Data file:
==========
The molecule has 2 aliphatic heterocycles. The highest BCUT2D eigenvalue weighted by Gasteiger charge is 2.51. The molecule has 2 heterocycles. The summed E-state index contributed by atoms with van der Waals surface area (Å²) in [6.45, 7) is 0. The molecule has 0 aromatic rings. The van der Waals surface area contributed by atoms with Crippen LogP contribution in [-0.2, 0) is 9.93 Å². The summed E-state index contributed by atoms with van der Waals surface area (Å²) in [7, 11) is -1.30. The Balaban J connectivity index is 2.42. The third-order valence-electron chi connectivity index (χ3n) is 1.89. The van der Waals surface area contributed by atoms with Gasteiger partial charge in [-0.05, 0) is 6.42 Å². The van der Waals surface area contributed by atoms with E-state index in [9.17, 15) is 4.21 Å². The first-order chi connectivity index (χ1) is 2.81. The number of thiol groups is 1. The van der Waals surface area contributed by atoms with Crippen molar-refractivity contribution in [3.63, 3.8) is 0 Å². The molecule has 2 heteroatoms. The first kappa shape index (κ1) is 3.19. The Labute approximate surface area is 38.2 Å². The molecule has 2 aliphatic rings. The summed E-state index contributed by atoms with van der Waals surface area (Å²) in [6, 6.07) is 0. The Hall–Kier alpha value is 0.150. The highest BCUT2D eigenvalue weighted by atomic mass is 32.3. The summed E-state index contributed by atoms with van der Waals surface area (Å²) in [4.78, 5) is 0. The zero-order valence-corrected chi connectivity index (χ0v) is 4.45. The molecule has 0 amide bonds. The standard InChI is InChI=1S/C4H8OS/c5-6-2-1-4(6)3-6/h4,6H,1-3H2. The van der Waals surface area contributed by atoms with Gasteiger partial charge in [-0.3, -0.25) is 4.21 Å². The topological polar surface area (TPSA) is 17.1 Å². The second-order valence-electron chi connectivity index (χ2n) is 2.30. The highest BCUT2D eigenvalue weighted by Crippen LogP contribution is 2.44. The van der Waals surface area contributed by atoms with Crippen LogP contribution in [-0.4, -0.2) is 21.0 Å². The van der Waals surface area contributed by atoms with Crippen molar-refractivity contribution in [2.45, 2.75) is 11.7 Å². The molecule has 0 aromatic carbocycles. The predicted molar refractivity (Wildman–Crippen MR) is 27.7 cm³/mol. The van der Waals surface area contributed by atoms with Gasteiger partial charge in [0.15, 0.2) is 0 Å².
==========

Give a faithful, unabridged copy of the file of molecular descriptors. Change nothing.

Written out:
The molecule has 2 aliphatic heterocycles. The highest BCUT2D eigenvalue weighted by Gasteiger charge is 2.51. The molecule has 2 heterocycles. The summed E-state index contributed by atoms with van der Waals surface area (Å²) in [6.45, 7) is 0. The molecule has 0 aromatic rings. The van der Waals surface area contributed by atoms with Crippen LogP contribution in [-0.2, 0) is 9.93 Å². The summed E-state index contributed by atoms with van der Waals surface area (Å²) in [7, 11) is -1.30. The Balaban J connectivity index is 2.42. The third-order valence-electron chi connectivity index (χ3n) is 1.89. The van der Waals surface area contributed by atoms with Gasteiger partial charge in [-0.05, 0) is 6.42 Å². The van der Waals surface area contributed by atoms with E-state index in [9.17, 15) is 4.21 Å². The first-order chi connectivity index (χ1) is 2.81. The number of thiol groups is 1. The van der Waals surface area contributed by atoms with Crippen molar-refractivity contribution in [3.63, 3.8) is 0 Å². The molecule has 2 heteroatoms. The first kappa shape index (κ1) is 3.19. The Labute approximate surface area is 38.2 Å². The molecule has 2 aliphatic rings. The summed E-state index contributed by atoms with van der Waals surface area (Å²) in [6, 6.07) is 0. The Hall–Kier alpha value is 0.150. The highest BCUT2D eigenvalue weighted by atomic mass is 32.3. The summed E-state index contributed by atoms with van der Waals surface area (Å²) in [4.78, 5) is 0. The zero-order valence-corrected chi connectivity index (χ0v) is 4.45. The molecule has 0 amide bonds. The standard InChI is InChI=1S/C4H8OS/c5-6-2-1-4(6)3-6/h4,6H,1-3H2. The van der Waals surface area contributed by atoms with Gasteiger partial charge in [-0.3, -0.25) is 4.21 Å². The topological polar surface area (TPSA) is 17.1 Å². The second-order valence-electron chi connectivity index (χ2n) is 2.30. The highest BCUT2D eigenvalue weighted by Crippen LogP contribution is 2.44. The van der Waals surface area contributed by atoms with Crippen LogP contribution in [-0.4, -0.2) is 21.0 Å². The van der Waals surface area contributed by atoms with Crippen molar-refractivity contribution in [2.45, 2.75) is 11.7 Å². The molecule has 0 aromatic carbocycles. The predicted molar refractivity (Wildman–Crippen MR) is 27.7 cm³/mol. The van der Waals surface area contributed by atoms with Gasteiger partial charge in [0.15, 0.2) is 0 Å².